Hamas' armed wing, the Izz ad-Din al-Qassam Brigades hold a Palestinian flag as they destroy a tank of Israeli forces in Gaza City, Gaza on October 07, 2023. (Photo by Hani Alshaer/Anadolu Agency via Getty Images)
Hamas’ armed wing, the Izz ad-Din al-Qassam Brigades hold a Palestinian flag as they destroy a tank of Israeli forces in Gaza City (Picture: Hani Alshaer/Anadolu Agency via Getty Images)

The war between Israel and Hamas rages on as rockets shower Gaza and other atrocities affect civilians across the nation.

Israeli forces vowed to turn the Gaza Strip into ‘rubble’ following a surprise attack by Hamas.

The country has launched retaliatory strikes in over 200 locations throughout Gaza, killing more than 700 people and injuring 4,000 more after Hamas troops breached the Gaza border and killed hundreds of civilians, taking scores more hostage.

Follow our live blog for latest updates on the Israel-Hamas war.

So far the conflict has claimed more than 1,700 lives on both sides, with over 187,500 people displaced from the Strip.

As the war continues, many have wondered what Hamas is, when it was founded, and why the group is attacking Israel.

Here’s everything we know about the militant group.

What is Hamas?

Hamas is a Palestinian militant group formed in 1987 by Sheikh Ahmed Yassin, a Palestinian refugee in Gaza.

The name Hamas is the Arabic acronym for ‘Islamic Resistance Movement’ and is tied to the Muslim Brotherhood, an Egyptian group founded in the 1920s.

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The group came together during the first intifada in the country, also known as an uprising, which saw widespread protests against Israel’s occupation of the West Bank, Gaza, and East Jerusalem.

In 2006, Hamas won Palestine’s presidential election after beating rival political party Fatah, and in 2007, they took control of the Gaza Strip.

Hamas has renounced the Oslo Accord signed by Palestine Liberation Organisation (PLO) leader Yasser Arafat and Israeli Prime Minister Yitzhak Rabin in 1993 which established a self-government for parts of the West Bank and Gaza for the Palestinian Authority.

Who are the leaders?

Hamas has a number of leaders across the organisation that cover political, military, and other functions.

Ismail Haniyeh
Ismail Haniyeh is the current senior political leader of Hamas (Picture: Getty)

Ismail Haniyeh has been the group’s political chief since 2017 following Khaled Meshaal. Hamas’ founder, Yassin, was killed by Israeli forces in 2004.

Yahya Sinwar oversees affairs in Gaza after previously heading the military operations of Hamas, which is now controlled by Marwan Issa and Mohammed Deif.

The Lebanon branch of Hamas is reportedly controlled by Saleh al-Arouri who also took over the group’s West Bank leadership.

Why are they attacking Israel?

Hamas has called for the ‘annihilation’ of Israel and over the years has carried out numerous suicide bombings and launched rockets into the country.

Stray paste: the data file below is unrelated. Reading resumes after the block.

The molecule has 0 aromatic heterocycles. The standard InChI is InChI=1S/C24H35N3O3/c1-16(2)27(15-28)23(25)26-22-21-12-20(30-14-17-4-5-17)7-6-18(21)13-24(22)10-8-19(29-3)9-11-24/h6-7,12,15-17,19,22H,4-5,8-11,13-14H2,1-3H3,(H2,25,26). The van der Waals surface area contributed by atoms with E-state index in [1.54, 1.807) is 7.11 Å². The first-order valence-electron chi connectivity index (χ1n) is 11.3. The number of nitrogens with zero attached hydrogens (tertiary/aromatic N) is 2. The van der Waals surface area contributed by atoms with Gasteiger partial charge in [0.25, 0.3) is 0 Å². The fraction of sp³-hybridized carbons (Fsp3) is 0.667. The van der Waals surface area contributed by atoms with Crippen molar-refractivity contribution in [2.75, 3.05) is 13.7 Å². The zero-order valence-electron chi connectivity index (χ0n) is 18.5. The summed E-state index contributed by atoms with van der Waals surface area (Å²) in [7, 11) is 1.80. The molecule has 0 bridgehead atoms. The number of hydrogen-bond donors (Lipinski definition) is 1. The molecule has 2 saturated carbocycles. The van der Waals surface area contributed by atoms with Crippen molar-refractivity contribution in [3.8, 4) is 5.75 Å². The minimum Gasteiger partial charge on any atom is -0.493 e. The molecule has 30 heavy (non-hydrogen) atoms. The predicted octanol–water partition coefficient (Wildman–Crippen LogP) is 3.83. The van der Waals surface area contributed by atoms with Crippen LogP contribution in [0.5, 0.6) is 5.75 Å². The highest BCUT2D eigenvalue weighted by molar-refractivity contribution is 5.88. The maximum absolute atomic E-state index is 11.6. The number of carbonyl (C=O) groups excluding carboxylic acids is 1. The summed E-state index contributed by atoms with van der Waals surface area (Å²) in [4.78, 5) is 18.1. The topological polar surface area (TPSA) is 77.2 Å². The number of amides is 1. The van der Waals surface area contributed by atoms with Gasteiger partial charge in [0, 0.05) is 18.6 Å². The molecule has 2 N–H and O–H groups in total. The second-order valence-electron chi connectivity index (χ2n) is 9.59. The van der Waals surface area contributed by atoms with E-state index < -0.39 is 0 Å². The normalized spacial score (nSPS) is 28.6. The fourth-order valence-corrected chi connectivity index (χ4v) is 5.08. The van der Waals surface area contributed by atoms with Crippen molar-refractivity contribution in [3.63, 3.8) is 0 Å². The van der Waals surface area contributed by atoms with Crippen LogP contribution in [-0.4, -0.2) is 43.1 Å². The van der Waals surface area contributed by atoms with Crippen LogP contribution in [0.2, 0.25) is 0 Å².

The group launched a surprise attack on Israel on October 7 which saw them kill hundreds of civilians, Israeli armed forces, and take hostages.

Thousands of rockets were fired into southern and central Israel, with Hamas militants also breaching the Gaza border.

The assault, known as Operation Al-Aqsa Storm, was described by Deif as ‘the day of the greatest battle to end the last occupation on earth.’

Haniyeh said on Saturday that the group was ‘engaged in these historic moments in a heroic operation’ to defend the Al-Aqsa Mosque in Jerusalem and thousands of Palestinian prisoners held in Israel.

‘This was the morning of defeat and humiliation upon our enemy, its soldiers and its settlers. What happened reveals the greatness of our preparation. What happened today reveals the weakness of the enemy,’ he continued.

Is Hamas a terrorist organisation in the UK?

Hamas was deemed a terrorist group in its entirety as of 2021.

This means that members of Hamas or those who invite support for the group could be jailed for up to 14 years.

During coverage of the ongoing Israel-Hamas conflict, the BBC has been criticised for not using the word ‘terrorist.’

UK Defence Secretary Grant Shapps told LBC: ‘I actually think it is verging on disgraceful, this idea that there is some sort of equivalence, and they’ll always say, well there’s two sides,” he told LBC.

He continued: ‘They are not freedom fighters, they are not militants, they are pure and simple terrorists and it’s remarkable to go to the BBC website and still see them talking about gunmen and militants and not calling them terrorists.’

However, a BBC spokesperson defended the coverage, saying: ‘We always take our use of language very seriously.

‘Anyone watching or listening to our coverage will hear the word “terrorist” used many times – we attribute it to those who are using it, for example, the UK Government.

‘This is an approach that has been used for decades and is in line with that of other broadcasters.

‘The BBC is an editorially independent broadcaster whose job is to explain precisely what is happening “on the ground” so our audiences can make their own judgement.’

Get in touch with our news team by emailing us at webnews@metro.co.uk.

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